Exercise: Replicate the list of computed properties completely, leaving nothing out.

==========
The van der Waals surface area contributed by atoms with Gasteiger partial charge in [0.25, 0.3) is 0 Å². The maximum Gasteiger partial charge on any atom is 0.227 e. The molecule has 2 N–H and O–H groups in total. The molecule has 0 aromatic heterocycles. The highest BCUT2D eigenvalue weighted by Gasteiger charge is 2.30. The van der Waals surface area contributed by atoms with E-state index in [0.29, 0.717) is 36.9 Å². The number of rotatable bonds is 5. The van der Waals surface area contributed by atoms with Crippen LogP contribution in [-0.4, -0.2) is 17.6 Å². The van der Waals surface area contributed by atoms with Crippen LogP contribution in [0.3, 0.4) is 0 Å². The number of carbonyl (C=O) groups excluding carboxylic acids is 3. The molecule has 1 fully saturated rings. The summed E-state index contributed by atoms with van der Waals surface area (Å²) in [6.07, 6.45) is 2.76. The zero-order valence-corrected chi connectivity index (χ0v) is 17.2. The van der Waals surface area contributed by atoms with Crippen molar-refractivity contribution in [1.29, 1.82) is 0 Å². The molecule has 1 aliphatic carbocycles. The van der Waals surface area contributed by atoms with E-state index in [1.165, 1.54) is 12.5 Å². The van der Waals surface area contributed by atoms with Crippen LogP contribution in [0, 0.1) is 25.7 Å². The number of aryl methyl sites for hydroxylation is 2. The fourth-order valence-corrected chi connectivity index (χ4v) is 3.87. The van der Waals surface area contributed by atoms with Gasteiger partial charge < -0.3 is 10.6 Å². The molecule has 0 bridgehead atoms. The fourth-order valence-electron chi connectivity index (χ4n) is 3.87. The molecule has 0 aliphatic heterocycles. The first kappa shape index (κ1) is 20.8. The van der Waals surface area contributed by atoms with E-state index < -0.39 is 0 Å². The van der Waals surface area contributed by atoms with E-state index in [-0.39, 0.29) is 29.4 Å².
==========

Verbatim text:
The van der Waals surface area contributed by atoms with Gasteiger partial charge in [0.25, 0.3) is 0 Å². The maximum Gasteiger partial charge on any atom is 0.227 e. The molecule has 2 N–H and O–H groups in total. The molecule has 0 aromatic heterocycles. The highest BCUT2D eigenvalue weighted by Gasteiger charge is 2.30. The van der Waals surface area contributed by atoms with E-state index in [0.29, 0.717) is 36.9 Å². The number of rotatable bonds is 5. The van der Waals surface area contributed by atoms with Crippen LogP contribution in [-0.4, -0.2) is 17.6 Å². The van der Waals surface area contributed by atoms with Crippen LogP contribution in [0.3, 0.4) is 0 Å². The number of carbonyl (C=O) groups excluding carboxylic acids is 3. The molecule has 1 fully saturated rings. The summed E-state index contributed by atoms with van der Waals surface area (Å²) in [6.07, 6.45) is 2.76. The zero-order valence-corrected chi connectivity index (χ0v) is 17.2. The van der Waals surface area contributed by atoms with Crippen molar-refractivity contribution in [1.29, 1.82) is 0 Å². The molecule has 1 aliphatic carbocycles. The van der Waals surface area contributed by atoms with E-state index in [1.165, 1.54) is 12.5 Å². The van der Waals surface area contributed by atoms with Crippen LogP contribution in [0, 0.1) is 25.7 Å². The number of aryl methyl sites for hydroxylation is 2. The fourth-order valence-corrected chi connectivity index (χ4v) is 3.87. The van der Waals surface area contributed by atoms with Gasteiger partial charge < -0.3 is 10.6 Å². The molecule has 0 bridgehead atoms. The fourth-order valence-electron chi connectivity index (χ4n) is 3.87. The molecule has 0 aliphatic heterocycles. The first kappa shape index (κ1) is 20.8. The van der Waals surface area contributed by atoms with E-state index < -0.39 is 0 Å². The van der Waals surface area contributed by atoms with E-state index in [-0.39, 0.29) is 29.4 Å².